The Oral Sex Solution
In San Francisco there's a billboard for an e-trading firm that reads, "Make love not war," and then -- down at the bottom -- "Screw it, just make money." Drive down Highway 101 to the San Francisco airport and you come to another instructive dot.com billboard, this one saying: "Root of all evil ... Can't buy happiness," with the punch line, at the bottom of the sign, "Blah, blah, blah."
Now I am not the kind of person whose pulse rises and falls with the NASDAQ. Until embarrassingly recently, I had never heard "dot.com" used as a noun. I thought an IPO was an International Peace Organization and a "browser" was someone you might try to pick up in a bookstore.
You could attribute my ignorance to denial, and trace that in turn to envy. For five months of this year, I lived in a suburb of Silicon Valley called Berkeley, where rents have gotten so high that the university is issuing sleeping bags and pup tents to incoming students -- forget about four walls and a roof. And why are the rents so high? Because just a few miles south lies Silicon Valley, where the poverty level is now more than $50,000 a year -- thanks to the cost of housing. New millionaires are being minted -- or were, as of a couple of months ago -- at the rate of sixty a day. My fellow professors at the university used to choke on their lattes as they shared stories of colleagues who had bolted for dot.coms and were now using $50 bills to insulate their ski lodges in Aspen.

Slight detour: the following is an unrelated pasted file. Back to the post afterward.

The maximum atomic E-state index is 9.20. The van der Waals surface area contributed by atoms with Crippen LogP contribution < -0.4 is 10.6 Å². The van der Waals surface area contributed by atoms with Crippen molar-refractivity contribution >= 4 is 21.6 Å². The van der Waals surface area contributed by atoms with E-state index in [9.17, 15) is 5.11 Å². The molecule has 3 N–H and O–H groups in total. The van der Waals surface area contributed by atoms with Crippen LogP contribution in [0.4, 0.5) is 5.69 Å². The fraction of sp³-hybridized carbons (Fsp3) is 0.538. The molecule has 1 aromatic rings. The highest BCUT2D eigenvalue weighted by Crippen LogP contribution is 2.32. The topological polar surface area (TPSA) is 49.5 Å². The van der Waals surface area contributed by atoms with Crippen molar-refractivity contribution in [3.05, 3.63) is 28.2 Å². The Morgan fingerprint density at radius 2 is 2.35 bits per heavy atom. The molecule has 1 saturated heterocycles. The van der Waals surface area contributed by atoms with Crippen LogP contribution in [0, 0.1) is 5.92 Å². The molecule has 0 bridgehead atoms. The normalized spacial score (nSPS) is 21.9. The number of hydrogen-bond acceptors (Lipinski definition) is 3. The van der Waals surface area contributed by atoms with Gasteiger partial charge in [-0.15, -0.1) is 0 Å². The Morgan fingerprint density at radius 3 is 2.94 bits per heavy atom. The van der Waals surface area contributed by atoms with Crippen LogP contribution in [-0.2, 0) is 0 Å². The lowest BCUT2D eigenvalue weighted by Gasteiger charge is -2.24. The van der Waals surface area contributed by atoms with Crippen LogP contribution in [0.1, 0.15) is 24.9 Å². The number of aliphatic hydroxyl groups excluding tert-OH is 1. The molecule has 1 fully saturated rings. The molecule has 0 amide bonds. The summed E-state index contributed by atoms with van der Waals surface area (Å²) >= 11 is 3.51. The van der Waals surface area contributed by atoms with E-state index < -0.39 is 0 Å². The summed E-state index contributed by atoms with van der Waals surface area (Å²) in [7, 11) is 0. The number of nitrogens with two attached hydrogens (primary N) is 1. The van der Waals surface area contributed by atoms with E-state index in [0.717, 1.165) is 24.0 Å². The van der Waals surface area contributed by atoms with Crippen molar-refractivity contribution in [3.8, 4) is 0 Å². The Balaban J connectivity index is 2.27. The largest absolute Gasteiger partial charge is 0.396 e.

Finally I got my own chance to join in the e-frenzy. A few weeks into my Berkeley sojourn, a fellow called to invite me to participate in his start-up -- a web site that would publish brief instantaneous news commentaries by approximately 100 "famous people" like myself. The "famous people" part had the desired effect, reducing me instantly to a mood of craven compliance, and the pay had me practically groveling. We commentators would be paid not in money -- which is, when you think about it, so 1999 -- but in the more up-to-date form of stock options. Though I am not too sure what a stock option is and how it differs exactly from a stockyard or stockpile, I knew I had to have some.